The offensive line showcased their worst outing of the season last night. Although most of the blame will be placed on embattled guard Daryn Colledge (who was pulled in the second quarter for playing like shit), it was the entire line that could not keep the Cowboys' capable pass rushers off of Brett Favre. Veteran Mark Tauscher (valiantly playing through a nagging injury) was beat on several occasions, along with all four interior linemen that played. In addition to putting our HOF quarterback in serious danger, the line made it nearly impossible for us to sustain a drive early on. As a result, the defense was on the field far too much, and couldn't keep up with the high-flying Dallas offense. You can't blame the 'd' for having to spend so much time on the field. The line did open some holes for Ryan Grant to attack (which he did with reckless abandon), but we couldn't run the ball as much because of the hole we were in. Overall a very discouraging performance by our young offensive line, which didn't seem to improve much even when McCarthy left a tight end and a running back in the back-field to block.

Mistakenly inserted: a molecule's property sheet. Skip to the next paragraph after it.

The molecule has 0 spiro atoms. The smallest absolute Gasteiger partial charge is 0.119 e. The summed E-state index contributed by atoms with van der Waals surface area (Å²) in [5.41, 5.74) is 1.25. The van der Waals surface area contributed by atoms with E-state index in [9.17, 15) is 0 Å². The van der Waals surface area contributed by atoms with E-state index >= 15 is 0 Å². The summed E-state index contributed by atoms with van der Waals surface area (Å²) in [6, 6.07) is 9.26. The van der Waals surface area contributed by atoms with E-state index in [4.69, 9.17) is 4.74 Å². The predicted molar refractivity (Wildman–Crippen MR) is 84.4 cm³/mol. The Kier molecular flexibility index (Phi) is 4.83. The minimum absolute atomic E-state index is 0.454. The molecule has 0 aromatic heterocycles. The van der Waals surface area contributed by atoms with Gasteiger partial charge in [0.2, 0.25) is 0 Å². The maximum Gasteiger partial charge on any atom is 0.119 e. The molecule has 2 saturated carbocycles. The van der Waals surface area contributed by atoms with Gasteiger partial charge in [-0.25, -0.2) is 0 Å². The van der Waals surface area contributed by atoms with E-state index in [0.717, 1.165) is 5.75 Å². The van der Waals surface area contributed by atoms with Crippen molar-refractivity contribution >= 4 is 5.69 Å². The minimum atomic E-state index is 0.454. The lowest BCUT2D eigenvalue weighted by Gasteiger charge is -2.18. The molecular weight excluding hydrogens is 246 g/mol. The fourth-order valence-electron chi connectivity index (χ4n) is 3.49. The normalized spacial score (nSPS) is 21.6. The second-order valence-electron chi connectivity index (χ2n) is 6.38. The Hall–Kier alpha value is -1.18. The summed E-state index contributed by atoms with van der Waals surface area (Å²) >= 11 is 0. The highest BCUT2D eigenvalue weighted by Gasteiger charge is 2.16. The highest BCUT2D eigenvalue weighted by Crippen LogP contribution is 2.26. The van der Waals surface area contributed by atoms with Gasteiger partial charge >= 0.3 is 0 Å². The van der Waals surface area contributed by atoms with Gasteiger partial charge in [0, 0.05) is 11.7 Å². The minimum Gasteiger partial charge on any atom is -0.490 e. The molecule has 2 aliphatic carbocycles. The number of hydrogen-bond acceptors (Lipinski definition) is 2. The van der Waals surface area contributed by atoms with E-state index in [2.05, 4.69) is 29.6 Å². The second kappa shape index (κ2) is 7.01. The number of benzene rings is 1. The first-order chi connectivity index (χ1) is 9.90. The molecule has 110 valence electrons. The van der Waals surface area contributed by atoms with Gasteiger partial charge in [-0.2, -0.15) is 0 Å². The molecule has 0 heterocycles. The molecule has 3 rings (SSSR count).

Finally, I suppose some blame needs to fall on Brett Favre for our early struggles. I understand that he was just adhering to the game plan, and trying to win the game. I understand that he is a gunslinger that never knows when to quit. I also understand that his confidence must have been soaring going into this game. What I don't understand is Favre's unwillingness to take a sack or throw the ball away when there is NOTHING open downfield. Brett took some shots in this game from some very big linebackers. He was under attack and wanted to get the ball out. His two picks were just God-awful balls (admittedly affected by pressure) that never should have been thrown. Why throw the deep ball on the flea-flicker when your man was double covered? This 38 year old QB still has some growing up to do in the pocket. Brett, tuck the ball and take a sack once in a while. I know that nobody but the coaches will appreciate it at the time, but you know how important field-position is in this league. It's time to regroup and embrace the humility of losing a big game. I just hope we get the chance to meet again in the playoffs, only with the help of Charles Woodson and KGB.